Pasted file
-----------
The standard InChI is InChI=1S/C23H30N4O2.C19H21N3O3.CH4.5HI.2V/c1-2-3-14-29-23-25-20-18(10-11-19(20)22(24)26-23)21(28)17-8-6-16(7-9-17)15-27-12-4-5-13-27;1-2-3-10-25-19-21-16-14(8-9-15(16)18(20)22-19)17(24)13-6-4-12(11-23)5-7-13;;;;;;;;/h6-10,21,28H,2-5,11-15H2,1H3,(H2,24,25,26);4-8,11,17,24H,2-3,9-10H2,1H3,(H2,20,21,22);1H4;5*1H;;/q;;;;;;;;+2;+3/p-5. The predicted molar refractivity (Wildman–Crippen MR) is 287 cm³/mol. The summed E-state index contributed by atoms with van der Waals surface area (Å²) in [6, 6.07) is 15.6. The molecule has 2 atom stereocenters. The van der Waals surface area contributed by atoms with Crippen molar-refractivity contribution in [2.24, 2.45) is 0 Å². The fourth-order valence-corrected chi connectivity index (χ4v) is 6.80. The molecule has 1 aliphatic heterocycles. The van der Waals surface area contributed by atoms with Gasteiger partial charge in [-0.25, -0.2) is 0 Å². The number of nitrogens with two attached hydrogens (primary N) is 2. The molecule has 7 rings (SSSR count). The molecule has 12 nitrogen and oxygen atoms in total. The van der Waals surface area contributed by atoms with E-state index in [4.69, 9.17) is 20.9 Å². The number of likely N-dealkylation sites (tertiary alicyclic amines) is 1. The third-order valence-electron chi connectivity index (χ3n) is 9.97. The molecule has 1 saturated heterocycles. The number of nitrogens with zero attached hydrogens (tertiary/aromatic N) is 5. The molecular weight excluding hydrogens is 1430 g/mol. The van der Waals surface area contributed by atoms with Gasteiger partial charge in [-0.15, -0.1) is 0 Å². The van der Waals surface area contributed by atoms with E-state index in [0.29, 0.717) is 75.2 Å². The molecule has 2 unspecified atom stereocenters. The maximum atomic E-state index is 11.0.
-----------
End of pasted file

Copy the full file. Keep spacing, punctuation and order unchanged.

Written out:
The standard InChI is InChI=1S/C23H30N4O2.C19H21N3O3.CH4.5HI.2V/c1-2-3-14-29-23-25-20-18(10-11-19(20)22(24)26-23)21(28)17-8-6-16(7-9-17)15-27-12-4-5-13-27;1-2-3-10-25-19-21-16-14(8-9-15(16)18(20)22-19)17(24)13-6-4-12(11-23)5-7-13;;;;;;;;/h6-10,21,28H,2-5,11-15H2,1H3,(H2,24,25,26);4-8,11,17,24H,2-3,9-10H2,1H3,(H2,20,21,22);1H4;5*1H;;/q;;;;;;;;+2;+3/p-5. The predicted molar refractivity (Wildman–Crippen MR) is 287 cm³/mol. The summed E-state index contributed by atoms with van der Waals surface area (Å²) in [6, 6.07) is 15.6. The molecule has 2 atom stereocenters. The van der Waals surface area contributed by atoms with Crippen molar-refractivity contribution in [2.24, 2.45) is 0 Å². The fourth-order valence-corrected chi connectivity index (χ4v) is 6.80. The molecule has 1 aliphatic heterocycles. The van der Waals surface area contributed by atoms with Gasteiger partial charge in [-0.25, -0.2) is 0 Å². The number of nitrogens with two attached hydrogens (primary N) is 2. The molecule has 7 rings (SSSR count). The molecule has 12 nitrogen and oxygen atoms in total. The van der Waals surface area contributed by atoms with E-state index in [4.69, 9.17) is 20.9 Å². The number of likely N-dealkylation sites (tertiary alicyclic amines) is 1. The third-order valence-electron chi connectivity index (χ3n) is 9.97. The molecule has 1 saturated heterocycles. The number of nitrogens with zero attached hydrogens (tertiary/aromatic N) is 5. The molecular weight excluding hydrogens is 1430 g/mol. The van der Waals surface area contributed by atoms with Gasteiger partial charge in [-0.15, -0.1) is 0 Å². The van der Waals surface area contributed by atoms with E-state index in [0.29, 0.717) is 75.2 Å². The molecule has 2 unspecified atom stereocenters. The maximum atomic E-state index is 11.0.